|Someone recently joked with me that I’ve never created a circuit that didn’t have at least one Logic Valve in it. HydraForce model numbers for these valves begin with the prefixes EP, EPFR and EV. Typically, these valves are piloted-closed, vented-open, or used as pressure compensators or regulators. I use them often because they are versatile, and they have low pressure-rise and pressure-drop characteristics.|
On our catalog pages for these valves, we describe them as: “hydraulic directional element, with multifunction potential when used with other directional, pressure, or flow control devices.” Talk about a vague (albeit true) statement. So, to demystify this situation a little, I started to think about all the different ways spool-type logic valves can be used in integrated circuits. I’ve sketched up some generic circuits that show different ways in which we use spool type logic valves:
L.S. (Load Sense) Pump Spike Clipper
An EP valve can be used to reduce the overshoot spike in a closed-center L.S. system
by popping opne momentarily, allowing the pump time to de-stroke when needed.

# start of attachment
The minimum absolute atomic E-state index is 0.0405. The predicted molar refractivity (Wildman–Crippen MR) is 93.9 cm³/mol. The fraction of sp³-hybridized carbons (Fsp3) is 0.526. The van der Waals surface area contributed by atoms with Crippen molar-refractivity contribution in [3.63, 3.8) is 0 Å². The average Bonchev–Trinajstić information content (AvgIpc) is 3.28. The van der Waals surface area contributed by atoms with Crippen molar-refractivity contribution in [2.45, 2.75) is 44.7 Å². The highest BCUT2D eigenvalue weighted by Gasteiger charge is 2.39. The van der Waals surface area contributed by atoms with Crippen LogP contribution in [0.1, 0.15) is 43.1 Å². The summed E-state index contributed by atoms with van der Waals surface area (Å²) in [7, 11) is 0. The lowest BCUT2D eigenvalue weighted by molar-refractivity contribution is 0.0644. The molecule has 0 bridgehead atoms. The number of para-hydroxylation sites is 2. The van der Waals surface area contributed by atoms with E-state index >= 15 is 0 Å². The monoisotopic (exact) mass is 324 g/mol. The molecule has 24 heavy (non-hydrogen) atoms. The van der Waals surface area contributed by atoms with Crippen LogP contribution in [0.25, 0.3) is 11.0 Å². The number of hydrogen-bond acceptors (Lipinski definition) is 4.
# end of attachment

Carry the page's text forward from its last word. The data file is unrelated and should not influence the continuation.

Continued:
As long as the spring value in the EP valve is slightly higher than the low-pressure
stand-by setting of the pump, the valve will stay closed until cylinder "bottoming-out,"
or similar functions are accomplished. Since load-sense pressure is not maintained
during this condition, the EP valve pops open while the pump de-strokes,
thus greatly reducing the pressure spike.
EP valves make great pressure regulators
due to their flat pressure-rise. EP valves
have a true vent port, so they are virtually
un-affected by down-stream pressures
(as long as the downstream pressure
is lower than the EP spring value).
There are many potential circut applications,
like maintaining smooth charge pressure,
holding a constant back pressure,
or as a pressure build-up valve for
circuits that require pilot pressure.
Large EP/EV valves used with small
EP valves can be used as post compensators
Do you have another Vented Spool-Type Logic Element Application?
Scott Parker is a Senior Application Engineer at HydraForce.